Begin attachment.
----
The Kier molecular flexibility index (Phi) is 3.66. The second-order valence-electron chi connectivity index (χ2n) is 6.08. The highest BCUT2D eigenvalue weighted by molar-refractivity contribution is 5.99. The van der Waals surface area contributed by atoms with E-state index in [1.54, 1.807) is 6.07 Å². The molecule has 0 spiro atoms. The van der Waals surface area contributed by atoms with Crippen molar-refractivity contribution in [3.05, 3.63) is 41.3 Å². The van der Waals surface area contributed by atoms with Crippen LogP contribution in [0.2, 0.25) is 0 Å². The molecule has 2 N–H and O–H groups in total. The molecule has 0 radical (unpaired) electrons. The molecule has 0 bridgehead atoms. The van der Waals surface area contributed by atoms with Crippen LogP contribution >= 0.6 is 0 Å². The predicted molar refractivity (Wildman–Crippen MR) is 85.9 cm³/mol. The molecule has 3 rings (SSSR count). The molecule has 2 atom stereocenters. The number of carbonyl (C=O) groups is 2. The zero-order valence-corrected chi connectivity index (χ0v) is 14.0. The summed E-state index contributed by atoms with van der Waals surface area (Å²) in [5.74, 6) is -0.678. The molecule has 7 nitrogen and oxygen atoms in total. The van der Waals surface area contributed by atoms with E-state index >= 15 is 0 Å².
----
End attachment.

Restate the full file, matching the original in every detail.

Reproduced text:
The Kier molecular flexibility index (Phi) is 3.66. The second-order valence-electron chi connectivity index (χ2n) is 6.08. The highest BCUT2D eigenvalue weighted by molar-refractivity contribution is 5.99. The van der Waals surface area contributed by atoms with E-state index in [1.54, 1.807) is 6.07 Å². The molecule has 0 spiro atoms. The van der Waals surface area contributed by atoms with Crippen molar-refractivity contribution in [3.05, 3.63) is 41.3 Å². The van der Waals surface area contributed by atoms with Crippen LogP contribution in [0.2, 0.25) is 0 Å². The molecule has 2 N–H and O–H groups in total. The molecule has 0 radical (unpaired) electrons. The molecule has 0 bridgehead atoms. The van der Waals surface area contributed by atoms with Crippen LogP contribution >= 0.6 is 0 Å². The predicted molar refractivity (Wildman–Crippen MR) is 85.9 cm³/mol. The molecule has 3 rings (SSSR count). The molecule has 2 atom stereocenters. The number of carbonyl (C=O) groups is 2. The zero-order valence-corrected chi connectivity index (χ0v) is 14.0. The summed E-state index contributed by atoms with van der Waals surface area (Å²) in [5.74, 6) is -0.678. The molecule has 7 nitrogen and oxygen atoms in total. The van der Waals surface area contributed by atoms with E-state index >= 15 is 0 Å².